Proposed Stone Co. (MO) Tiger Sanctuary is Safe, Says Director

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Proposed Stone Co. (MO) Tiger Sanctuary is Safe, Says Director

Neighbors Say it Doesn’t Belong
By Doug Magditch
Story Created: Dec 22, 2009 at 5:12 PM CST
Story Updated: Dec 22, 2009 at 5:43 PM CST

(Galena, Mo.) — Some Stone County residents are concerned about a proposed tiger sanctuary in their backyards

Keith Kincade, the director of the National Tiger Sanctuary says they have nothing to worry about. It’s licensed by the United States Department of Agriculture (USDA), meaning it has to follow the same safety precautions as a zoo.

Kincade says, despite the controversy, he plans to do what he can to bring his sanctuary to stone county.

Bringing with him nine tigers, including one you might recognize: Sheena. The Bengal tiger was rescued from a Seneca puppy mill in February.

“When we first got her, every time she breathed she would growl,” says Kincade.

Now, Sheena is healthy and living at the national tiger sanctuary in Bloomsdale, Mo., just outside of St. Louis.

That could soon change. The owner of a 40-acre piece of land, at Hwy 176 and KK, in Stone Co., has applied to be re-zoned. The hope is to allow the sanctuary to set up shop here.

“It’s right in my back door,” says neighbor Sammie Thompson.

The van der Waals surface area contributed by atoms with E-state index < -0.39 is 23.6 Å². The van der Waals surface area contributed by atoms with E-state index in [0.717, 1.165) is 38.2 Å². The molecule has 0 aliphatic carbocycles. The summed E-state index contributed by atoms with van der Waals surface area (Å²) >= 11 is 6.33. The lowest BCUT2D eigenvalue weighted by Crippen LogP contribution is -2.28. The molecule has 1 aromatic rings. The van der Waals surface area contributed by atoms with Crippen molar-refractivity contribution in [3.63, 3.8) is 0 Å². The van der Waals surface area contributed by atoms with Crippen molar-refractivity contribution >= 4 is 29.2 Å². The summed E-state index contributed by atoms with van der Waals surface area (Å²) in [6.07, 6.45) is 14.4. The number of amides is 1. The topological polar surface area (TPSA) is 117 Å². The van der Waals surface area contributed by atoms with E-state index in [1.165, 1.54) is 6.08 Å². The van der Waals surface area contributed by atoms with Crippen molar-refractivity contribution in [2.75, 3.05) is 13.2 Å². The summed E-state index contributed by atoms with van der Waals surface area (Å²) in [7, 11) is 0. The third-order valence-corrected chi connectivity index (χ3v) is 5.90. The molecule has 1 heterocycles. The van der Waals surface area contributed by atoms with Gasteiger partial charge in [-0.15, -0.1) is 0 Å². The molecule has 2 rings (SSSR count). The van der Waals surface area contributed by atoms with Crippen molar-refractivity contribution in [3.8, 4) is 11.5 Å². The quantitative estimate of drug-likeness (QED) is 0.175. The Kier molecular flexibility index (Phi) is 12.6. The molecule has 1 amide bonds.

As KSPR reported Monday, neighbors aren’t happy about.

“For me, they don’t belong here,” says Thompson. “There’s no place for them here.”

Kincade says safety would be a top priority.

“We have an 8-ft. high spectator fence and then we have another primary fence for the tigers that is 16-ft high and it has a hot wire at top of it also,” says Kincade.

Also, Kincade says the tigers wouldn’t be near the road, or any homes.

“that would be quite a ways away from them. 500, 600 feet, I’m guessing,” says Kincade.

The land would also include a classroom, restaurant, and housing for interns. The goal is to bring attention to environmental issues.

“The tigers are the draw that draws people to get the their attention, so we’ll be doing a lot of other programs besides just talking about tigers. We’ll talk about conserving energy and different, really anything that touches on the environment,” says Kincade.

It’s education, the director hopes, will help ease some of the neighbors’ concerns.

We said Monday Planning and Zoning will hold a public meeting in January. That will likely be pushed back to February 2nd, because of some changes in the rezoning application.

Kincade hopes to have the sanctuary open as early as summer, 2010.

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